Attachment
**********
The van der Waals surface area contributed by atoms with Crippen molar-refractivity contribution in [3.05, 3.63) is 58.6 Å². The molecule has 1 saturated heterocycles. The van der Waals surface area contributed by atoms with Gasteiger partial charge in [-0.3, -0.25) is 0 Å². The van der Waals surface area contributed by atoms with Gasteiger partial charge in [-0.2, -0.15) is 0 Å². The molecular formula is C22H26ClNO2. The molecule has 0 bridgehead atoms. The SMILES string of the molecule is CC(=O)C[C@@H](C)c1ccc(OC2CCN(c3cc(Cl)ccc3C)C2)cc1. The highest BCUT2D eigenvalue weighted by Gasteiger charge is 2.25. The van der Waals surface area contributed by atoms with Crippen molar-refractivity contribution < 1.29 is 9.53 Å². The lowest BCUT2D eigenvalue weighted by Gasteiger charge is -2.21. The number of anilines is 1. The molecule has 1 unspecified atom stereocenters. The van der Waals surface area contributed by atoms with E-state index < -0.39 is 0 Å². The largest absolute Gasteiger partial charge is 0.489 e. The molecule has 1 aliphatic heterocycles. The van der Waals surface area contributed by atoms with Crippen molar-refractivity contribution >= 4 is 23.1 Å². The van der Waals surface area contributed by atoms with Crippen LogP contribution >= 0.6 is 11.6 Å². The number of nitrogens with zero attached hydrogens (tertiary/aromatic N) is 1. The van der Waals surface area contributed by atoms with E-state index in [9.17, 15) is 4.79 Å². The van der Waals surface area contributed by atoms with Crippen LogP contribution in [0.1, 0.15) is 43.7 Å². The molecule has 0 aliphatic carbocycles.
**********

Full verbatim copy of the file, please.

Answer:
The van der Waals surface area contributed by atoms with Crippen molar-refractivity contribution in [3.05, 3.63) is 58.6 Å². The molecule has 1 saturated heterocycles. The van der Waals surface area contributed by atoms with Gasteiger partial charge in [-0.3, -0.25) is 0 Å². The van der Waals surface area contributed by atoms with Gasteiger partial charge in [-0.2, -0.15) is 0 Å². The molecular formula is C22H26ClNO2. The molecule has 0 bridgehead atoms. The SMILES string of the molecule is CC(=O)C[C@@H](C)c1ccc(OC2CCN(c3cc(Cl)ccc3C)C2)cc1. The highest BCUT2D eigenvalue weighted by Gasteiger charge is 2.25. The van der Waals surface area contributed by atoms with Crippen molar-refractivity contribution < 1.29 is 9.53 Å². The lowest BCUT2D eigenvalue weighted by Gasteiger charge is -2.21. The number of anilines is 1. The molecule has 1 unspecified atom stereocenters. The van der Waals surface area contributed by atoms with E-state index < -0.39 is 0 Å². The largest absolute Gasteiger partial charge is 0.489 e. The molecule has 1 aliphatic heterocycles. The van der Waals surface area contributed by atoms with Crippen molar-refractivity contribution >= 4 is 23.1 Å². The van der Waals surface area contributed by atoms with Crippen LogP contribution >= 0.6 is 11.6 Å². The number of nitrogens with zero attached hydrogens (tertiary/aromatic N) is 1. The van der Waals surface area contributed by atoms with E-state index in [9.17, 15) is 4.79 Å². The van der Waals surface area contributed by atoms with Crippen LogP contribution in [0.1, 0.15) is 43.7 Å². The molecule has 0 aliphatic carbocycles.